By Ian Ransom
MELBOURNE (Reuters) - Australia's bid for the 2022 World Cup never stood a chance because their officials had not understood that votes were secured in back rooms according to "commercial interests", the country's soccer supremo Frank Lowy has said.
The bid for the 2022 finals awarded to Qatar has come under renewed scrutiny after the arrests in Switzerland of 14 soccer and media executives in a corruption scandal that has rocked global soccer governing body FIFA.
Swiss authorities are probing the bidding process for 2022 and the 2018 tournament awarded to Russia, while other World Cups, including last year's finals in Brazil and the 2010 edition in South Africa, are also under investigation by local authorities.
Australia's failed bid is also being probed by national police, sparking calls from local media for Football Federation Australia (FFA) president Lowy to step down until it is cleared of any wrongdoing.
Lowy, however, said Australia was guilty only of being naive in campaigning for a vote he described as effectively pre-determined.
"On the subject, did we have a chance or didn’t we have a chance: As it turned out to be, it was a competition between various associations and some other associations ... nation states," the 84-year-old shopping center magnate told Sky News on Tuesday.
"The states talk to each other about their commercial and diplomatic interests. They agreed between each other what they do for each other as part of those negotiations.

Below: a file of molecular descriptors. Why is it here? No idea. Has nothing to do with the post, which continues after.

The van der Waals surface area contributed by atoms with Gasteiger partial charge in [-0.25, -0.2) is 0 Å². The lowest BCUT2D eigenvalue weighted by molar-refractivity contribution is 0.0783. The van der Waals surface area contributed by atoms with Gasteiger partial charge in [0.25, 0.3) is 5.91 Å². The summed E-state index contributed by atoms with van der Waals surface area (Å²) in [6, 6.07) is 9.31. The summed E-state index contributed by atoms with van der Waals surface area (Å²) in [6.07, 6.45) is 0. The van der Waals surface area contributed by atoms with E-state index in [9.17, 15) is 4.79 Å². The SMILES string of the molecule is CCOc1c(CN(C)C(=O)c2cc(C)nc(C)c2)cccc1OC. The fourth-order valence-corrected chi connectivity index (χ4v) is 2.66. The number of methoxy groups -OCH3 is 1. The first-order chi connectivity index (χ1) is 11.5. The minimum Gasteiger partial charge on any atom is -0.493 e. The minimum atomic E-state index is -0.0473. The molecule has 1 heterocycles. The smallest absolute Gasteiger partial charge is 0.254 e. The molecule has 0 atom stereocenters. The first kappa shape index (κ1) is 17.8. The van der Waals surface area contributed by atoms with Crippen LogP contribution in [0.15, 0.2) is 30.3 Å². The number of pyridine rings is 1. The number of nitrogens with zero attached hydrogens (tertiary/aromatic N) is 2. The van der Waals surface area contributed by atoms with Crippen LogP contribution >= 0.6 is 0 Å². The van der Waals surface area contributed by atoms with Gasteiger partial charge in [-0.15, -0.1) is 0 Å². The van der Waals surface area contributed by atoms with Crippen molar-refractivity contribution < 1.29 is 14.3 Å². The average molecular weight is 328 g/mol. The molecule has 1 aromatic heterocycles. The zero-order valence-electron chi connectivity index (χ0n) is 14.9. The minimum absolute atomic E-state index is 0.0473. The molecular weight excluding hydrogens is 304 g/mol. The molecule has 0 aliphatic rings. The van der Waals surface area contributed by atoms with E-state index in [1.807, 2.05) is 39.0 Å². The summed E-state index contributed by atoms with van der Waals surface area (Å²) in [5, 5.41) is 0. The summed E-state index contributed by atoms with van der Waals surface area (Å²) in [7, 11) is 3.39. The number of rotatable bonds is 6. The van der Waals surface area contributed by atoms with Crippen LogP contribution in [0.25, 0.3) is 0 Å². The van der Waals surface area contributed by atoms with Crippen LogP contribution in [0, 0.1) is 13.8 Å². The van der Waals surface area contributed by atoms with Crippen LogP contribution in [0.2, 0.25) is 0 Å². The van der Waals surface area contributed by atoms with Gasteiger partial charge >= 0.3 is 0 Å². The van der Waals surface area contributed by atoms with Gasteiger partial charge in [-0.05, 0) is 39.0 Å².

"We know that now. At that time none of us had any idea it was done in secret, so we really had no chance.
"Us and other nations, associations competing with nation states ... There was no chance for us to win -- even if there was no corruption."
Australia's bid was criticized by FIFA's ethics committee last year in a summary of its investigation into the bidding process for the 2018 and 2022 World Cups.
Australia spent A$42 million ($32.27 million/21 million pounds) of public funds on its bid but secured only a single vote.
A separate A$500,000 payment by the FFA for a soccer facility in Trinidad and Tobago has come under heavy scrutiny after it was misappropriated by former FIFA power-broker Jack Warner, who was among the soccer officials arrested on bribery charges last month.
Though FIFA's World Cup bidding rules ban payments that might be intended to sway voting delegates, the governing body asks bidders to show their commitment to international development.
Lowy described that as a "contradiction" but conceded that Australia's payment was made with a view to seeking Warner's vote.
"We were trying to influence the whole world," Lowy said.
"He was one of those people that we hoped was going to vote for us but I think there were a lot of other countries who thought that also because he made promises to them, but he made no promises to me."
Nick Xenophon, a local lawmaker, has called for a parliamentary inquiry into Australia's bid.
Lowy said he would welcome an inquiry but had nothing new to share.
($1 = 1.3016 Australian dollars)
(Reporting by Ian Ransom; Editing by Greg Stutchbury/Amlan Chakraborty)